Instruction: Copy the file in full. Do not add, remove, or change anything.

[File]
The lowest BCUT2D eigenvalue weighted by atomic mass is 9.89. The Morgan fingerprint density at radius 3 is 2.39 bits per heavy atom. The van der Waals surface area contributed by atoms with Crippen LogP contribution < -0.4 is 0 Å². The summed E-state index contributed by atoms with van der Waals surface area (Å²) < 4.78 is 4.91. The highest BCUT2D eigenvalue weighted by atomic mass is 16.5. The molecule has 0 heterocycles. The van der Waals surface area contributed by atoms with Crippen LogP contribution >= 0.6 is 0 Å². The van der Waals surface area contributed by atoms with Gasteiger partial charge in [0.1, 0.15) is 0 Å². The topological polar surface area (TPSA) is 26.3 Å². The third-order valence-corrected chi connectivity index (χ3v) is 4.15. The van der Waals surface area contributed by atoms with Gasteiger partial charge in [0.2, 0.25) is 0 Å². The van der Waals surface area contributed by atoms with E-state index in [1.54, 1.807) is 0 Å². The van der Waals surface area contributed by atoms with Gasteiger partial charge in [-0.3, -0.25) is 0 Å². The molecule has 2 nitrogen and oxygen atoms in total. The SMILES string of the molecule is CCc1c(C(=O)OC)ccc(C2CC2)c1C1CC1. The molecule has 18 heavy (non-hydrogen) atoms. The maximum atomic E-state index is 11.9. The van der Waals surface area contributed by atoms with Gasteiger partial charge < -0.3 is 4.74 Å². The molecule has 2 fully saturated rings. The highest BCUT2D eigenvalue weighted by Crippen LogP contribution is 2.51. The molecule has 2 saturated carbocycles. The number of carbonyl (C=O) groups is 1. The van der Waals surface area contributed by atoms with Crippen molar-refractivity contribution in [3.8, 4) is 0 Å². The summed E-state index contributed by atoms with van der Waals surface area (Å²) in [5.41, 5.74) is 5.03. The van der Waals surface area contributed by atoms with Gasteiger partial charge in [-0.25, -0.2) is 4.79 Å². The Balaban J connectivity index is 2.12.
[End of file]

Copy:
The lowest BCUT2D eigenvalue weighted by atomic mass is 9.89. The Morgan fingerprint density at radius 3 is 2.39 bits per heavy atom. The van der Waals surface area contributed by atoms with Crippen LogP contribution < -0.4 is 0 Å². The summed E-state index contributed by atoms with van der Waals surface area (Å²) < 4.78 is 4.91. The highest BCUT2D eigenvalue weighted by atomic mass is 16.5. The molecule has 0 heterocycles. The van der Waals surface area contributed by atoms with Crippen LogP contribution >= 0.6 is 0 Å². The van der Waals surface area contributed by atoms with Gasteiger partial charge in [0.1, 0.15) is 0 Å². The topological polar surface area (TPSA) is 26.3 Å². The third-order valence-corrected chi connectivity index (χ3v) is 4.15. The van der Waals surface area contributed by atoms with Gasteiger partial charge in [0.2, 0.25) is 0 Å². The van der Waals surface area contributed by atoms with E-state index in [1.54, 1.807) is 0 Å². The van der Waals surface area contributed by atoms with Gasteiger partial charge in [-0.3, -0.25) is 0 Å². The molecule has 2 nitrogen and oxygen atoms in total. The SMILES string of the molecule is CCc1c(C(=O)OC)ccc(C2CC2)c1C1CC1. The molecule has 18 heavy (non-hydrogen) atoms. The maximum atomic E-state index is 11.9. The van der Waals surface area contributed by atoms with Gasteiger partial charge < -0.3 is 4.74 Å². The molecule has 2 fully saturated rings. The highest BCUT2D eigenvalue weighted by Crippen LogP contribution is 2.51. The molecule has 2 saturated carbocycles. The number of carbonyl (C=O) groups is 1. The van der Waals surface area contributed by atoms with Crippen molar-refractivity contribution in [3.8, 4) is 0 Å². The summed E-state index contributed by atoms with van der Waals surface area (Å²) in [5.41, 5.74) is 5.03. The van der Waals surface area contributed by atoms with Gasteiger partial charge in [-0.25, -0.2) is 4.79 Å². The Balaban J connectivity index is 2.12.